5 Tips for Buying Superfoods on a Budget


Superfoods are essential for adequate nutrition.  Because food today is so nutritionally depleted compared to what it was just 50 years ago, at least a few tablespoons of superfoods can help you get the nutrients you need for a strong immune system and a healthy body.  Unfortunately, they can be costly, especially if you’re buying for a family.  Here are five ways to buy superfoods when you’re living on a budget.

  1. Avoid the Superfoods Popular in the Mainstream: Whenever a superfood gets the attention of the public, demand for it increases and prices slowly rise.  The most notable recent one is acai berry—while it’s indeed very healthful, the flurry of acai internet ads in the last year have caused prices to shoot up.  While acai is great if you can afford it, you can get more bang for your buck on some under the radar ones, like alfalfa grass.
  2. Buy Supplements in Powdered Form: Powdered form is cheaper than tablet and capsule forms—you can sometimes even get twice the amount or more for the same amount of money.  Tablets are cheaper than capsules, but you’ll have to make a judgment call on that—often the capsule forms are absorbed much better than tablets, so in terms of the actual intake, the cost might not be much different.
  3. Make Your Own Green Powders: There are some excellent green mix powder available, but most are marked up far higher than the sum of the individual ingredients.  You can save money by buying superfood powders individually and then combining them yourself.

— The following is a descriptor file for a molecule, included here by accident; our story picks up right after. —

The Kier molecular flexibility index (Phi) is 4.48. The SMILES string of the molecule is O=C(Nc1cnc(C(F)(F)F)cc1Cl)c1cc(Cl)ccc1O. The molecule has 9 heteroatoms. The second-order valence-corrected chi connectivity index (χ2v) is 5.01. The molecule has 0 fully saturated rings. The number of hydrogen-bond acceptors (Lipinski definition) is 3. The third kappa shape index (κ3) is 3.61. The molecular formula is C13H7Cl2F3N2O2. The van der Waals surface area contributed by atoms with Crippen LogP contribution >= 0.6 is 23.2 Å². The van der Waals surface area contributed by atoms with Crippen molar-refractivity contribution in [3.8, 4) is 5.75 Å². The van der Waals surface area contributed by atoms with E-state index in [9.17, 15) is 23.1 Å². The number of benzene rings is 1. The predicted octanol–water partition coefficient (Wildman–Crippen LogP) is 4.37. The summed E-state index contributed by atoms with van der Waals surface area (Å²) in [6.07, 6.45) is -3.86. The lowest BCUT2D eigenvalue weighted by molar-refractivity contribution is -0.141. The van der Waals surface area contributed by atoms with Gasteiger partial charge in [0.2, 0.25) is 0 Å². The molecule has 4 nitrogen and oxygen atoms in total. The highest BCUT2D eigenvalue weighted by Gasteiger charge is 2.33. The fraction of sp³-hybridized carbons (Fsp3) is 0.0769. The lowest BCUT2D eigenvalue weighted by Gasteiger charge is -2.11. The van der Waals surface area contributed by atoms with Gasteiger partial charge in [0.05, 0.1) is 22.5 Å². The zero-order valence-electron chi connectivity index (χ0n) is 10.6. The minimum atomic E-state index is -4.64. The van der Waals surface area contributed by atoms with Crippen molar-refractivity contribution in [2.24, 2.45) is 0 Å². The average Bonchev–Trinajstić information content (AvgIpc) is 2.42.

4. Aim for Nutritionally Broad and Dense Superfoods: Not all superfoods are created equal.  Some are spectacularly concentrated in just a few nutrients, like camu camu, while others can be considered true multivitamins in themselves, like bee pollen.  Aim for the superfoods that give you the broadest, densest amount of nutrition, so you’re getting everything you need.  For a list of these kinds of superfoods, please refer to this article.
  5. Buy the Value Brands: There are large differences in quality among supplement brands.  The most expensive ones are great, but the mark-ups over more affordable ones can be significant.  Is one pound of a high-end spirulina really worth more than two pounds of a more affordable one?  It can be, but often, it’s not.  A lot of times, you’d get more nutrients from taking double the amount from the latter than of the pricier one, maybe not double the nutrition, but maybe 40% or 50% more.  You need to be careful though—some cheap brands are cheap for a reason.  I have no financiale ties to them, but my personal favorite bang-for-your-buck value brand is NOW Foods, followed by Jarrow Formulas.
Jonathan Cho